Wednesday, August 23, 2017

Concerns over rise of substance misuse in baby boomers

Consultant old age psychiatrist at South London and Maudsley NHS Foundation Trust, Dr Tony Rao, has raised concerns over a rise in alcohol and drug misuse among the over 50s, commonly known as “baby boomers”.

He has published an editorial in the British Medical Journal (BMJ) with Flinders University in Australia. It says the number of people aged over 50 experiencing problems from substance misuse is growing rapidly, with the numbers receiving treatment expected to treble in the United States and double in Europe by 2020. The editorial calls for a coordinated international approach to tackle this rapidly growing problem.

Dr Rao explains: ‘Within our old age psychiatry services at South London and Maudsley NHS Foundation Trust we are improving the detection of drug and alcohol misuse in patients with mental health problems. By doing this we are then better able to address problems earlier and refer to specialist services if needed.’

In both the UK and Australia, risky drinking is declining, except among people aged 50 years and older, the authors explain. There is also a strong upward trend for episodic heavy drinking in this age group.

But this generational trend is not restricted to alcohol, they add. In Australia, the largest percentage increase in drug misuse between 2013 and 2016 was among people aged 60 and over, with this age group mainly misusing prescription drugs.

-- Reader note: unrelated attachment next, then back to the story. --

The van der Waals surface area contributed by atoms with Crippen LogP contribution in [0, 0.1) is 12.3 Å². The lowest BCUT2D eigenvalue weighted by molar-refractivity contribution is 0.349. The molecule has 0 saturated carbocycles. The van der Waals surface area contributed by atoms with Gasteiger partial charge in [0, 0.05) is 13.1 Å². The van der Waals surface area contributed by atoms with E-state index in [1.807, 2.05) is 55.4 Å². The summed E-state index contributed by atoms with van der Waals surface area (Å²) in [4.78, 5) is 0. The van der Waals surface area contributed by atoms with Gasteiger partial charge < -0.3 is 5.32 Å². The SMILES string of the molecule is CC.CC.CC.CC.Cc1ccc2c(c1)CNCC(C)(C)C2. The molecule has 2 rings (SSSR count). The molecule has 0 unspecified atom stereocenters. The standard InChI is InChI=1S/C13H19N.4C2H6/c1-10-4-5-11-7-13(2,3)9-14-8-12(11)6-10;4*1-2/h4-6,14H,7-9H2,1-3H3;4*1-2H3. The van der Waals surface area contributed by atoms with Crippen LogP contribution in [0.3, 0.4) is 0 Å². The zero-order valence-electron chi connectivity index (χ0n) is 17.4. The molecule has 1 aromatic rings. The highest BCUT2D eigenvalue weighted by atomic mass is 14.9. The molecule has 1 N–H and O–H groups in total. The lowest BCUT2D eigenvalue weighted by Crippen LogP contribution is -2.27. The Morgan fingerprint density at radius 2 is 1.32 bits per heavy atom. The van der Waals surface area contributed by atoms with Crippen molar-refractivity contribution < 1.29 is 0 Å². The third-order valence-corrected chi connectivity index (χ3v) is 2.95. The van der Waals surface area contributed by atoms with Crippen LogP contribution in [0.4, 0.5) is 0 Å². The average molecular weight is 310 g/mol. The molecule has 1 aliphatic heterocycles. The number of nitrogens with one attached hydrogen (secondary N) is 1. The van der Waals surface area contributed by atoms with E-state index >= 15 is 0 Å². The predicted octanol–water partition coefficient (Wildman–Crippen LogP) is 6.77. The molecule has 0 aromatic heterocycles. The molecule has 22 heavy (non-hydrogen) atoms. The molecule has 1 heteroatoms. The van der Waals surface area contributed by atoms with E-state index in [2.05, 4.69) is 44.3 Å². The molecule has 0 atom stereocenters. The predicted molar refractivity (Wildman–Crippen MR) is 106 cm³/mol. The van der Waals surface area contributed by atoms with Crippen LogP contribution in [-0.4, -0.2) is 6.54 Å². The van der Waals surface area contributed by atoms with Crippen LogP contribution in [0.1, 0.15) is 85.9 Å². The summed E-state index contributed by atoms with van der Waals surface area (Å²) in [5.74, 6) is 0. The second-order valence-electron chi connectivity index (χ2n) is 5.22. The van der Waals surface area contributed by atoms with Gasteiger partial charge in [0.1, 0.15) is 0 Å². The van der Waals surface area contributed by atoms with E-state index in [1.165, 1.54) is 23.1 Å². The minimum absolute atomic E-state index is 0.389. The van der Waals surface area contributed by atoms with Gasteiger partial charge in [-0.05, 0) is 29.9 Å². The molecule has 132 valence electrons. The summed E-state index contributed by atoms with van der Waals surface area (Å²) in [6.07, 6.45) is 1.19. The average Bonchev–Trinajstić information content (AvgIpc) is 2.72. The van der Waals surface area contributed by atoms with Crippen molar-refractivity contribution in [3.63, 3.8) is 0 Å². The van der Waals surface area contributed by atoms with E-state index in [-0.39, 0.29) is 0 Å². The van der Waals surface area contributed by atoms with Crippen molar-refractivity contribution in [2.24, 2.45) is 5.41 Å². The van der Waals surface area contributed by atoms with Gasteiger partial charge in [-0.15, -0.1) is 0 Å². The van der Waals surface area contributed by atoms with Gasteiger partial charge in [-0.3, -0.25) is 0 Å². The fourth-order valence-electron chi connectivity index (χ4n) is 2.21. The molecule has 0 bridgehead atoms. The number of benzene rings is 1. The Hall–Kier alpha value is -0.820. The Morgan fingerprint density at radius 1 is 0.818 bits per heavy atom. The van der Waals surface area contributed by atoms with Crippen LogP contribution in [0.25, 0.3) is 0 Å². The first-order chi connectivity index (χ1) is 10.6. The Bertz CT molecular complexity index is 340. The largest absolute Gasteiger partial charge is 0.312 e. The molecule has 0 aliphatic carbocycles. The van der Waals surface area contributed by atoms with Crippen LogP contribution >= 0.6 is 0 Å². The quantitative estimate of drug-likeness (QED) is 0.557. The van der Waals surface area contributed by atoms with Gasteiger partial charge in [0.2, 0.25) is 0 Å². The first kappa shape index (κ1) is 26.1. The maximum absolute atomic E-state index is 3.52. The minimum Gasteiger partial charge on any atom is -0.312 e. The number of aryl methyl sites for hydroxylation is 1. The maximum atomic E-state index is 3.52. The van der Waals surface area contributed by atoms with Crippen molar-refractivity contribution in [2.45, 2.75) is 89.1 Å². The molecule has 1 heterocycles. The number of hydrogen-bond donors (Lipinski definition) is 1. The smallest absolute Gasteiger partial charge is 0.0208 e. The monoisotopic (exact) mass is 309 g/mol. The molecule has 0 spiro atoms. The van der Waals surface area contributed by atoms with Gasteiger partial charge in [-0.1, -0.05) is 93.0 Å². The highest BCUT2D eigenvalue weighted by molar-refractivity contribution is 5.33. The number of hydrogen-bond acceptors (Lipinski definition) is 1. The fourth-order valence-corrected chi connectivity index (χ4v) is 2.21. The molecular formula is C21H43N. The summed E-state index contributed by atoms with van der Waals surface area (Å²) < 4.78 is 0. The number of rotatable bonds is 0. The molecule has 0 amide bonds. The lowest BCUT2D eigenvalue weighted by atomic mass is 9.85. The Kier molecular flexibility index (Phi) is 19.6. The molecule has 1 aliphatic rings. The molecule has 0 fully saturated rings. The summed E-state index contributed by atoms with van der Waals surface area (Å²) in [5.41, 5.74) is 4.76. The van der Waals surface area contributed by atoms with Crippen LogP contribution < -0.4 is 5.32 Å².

However, people over 50 also have higher rates than younger age groups for both past year and lifetime illicit drug misuse (notably cannabis).

With alcohol being the most common substance of misuse among older people, under-detection of alcohol problems is of immediate concern - and may increase further as baby boomers get older because of their more liberal views towards, and higher use of, alcohol, they write.

A lack of sound alcohol screening to detect risky drinking may result in a greater need for treatment, longer duration of treatment, heavier use of ambulance services, and higher rates of hospital admission.

Research suggests that treatment programmes adapted for older people with substance misuse were associated with better outcomes than those aimed at all age groups.  

However, the authors point out that clinicians will need improved knowledge and skills in assessing and treating older people at risk of substance misuse.
“There remains an urgent need for better drug treatments for older people with substance misuse, more widespread training, and above all a stronger evidence base for both prevention and treatment,” they write.

“The clinical complexity of older adults with substance misuse demands new solutions to a rapidly growing problem. So far, there has been little sign of a coordinated international approach to integrated care,” they conclude.

Read the BMJ editorial



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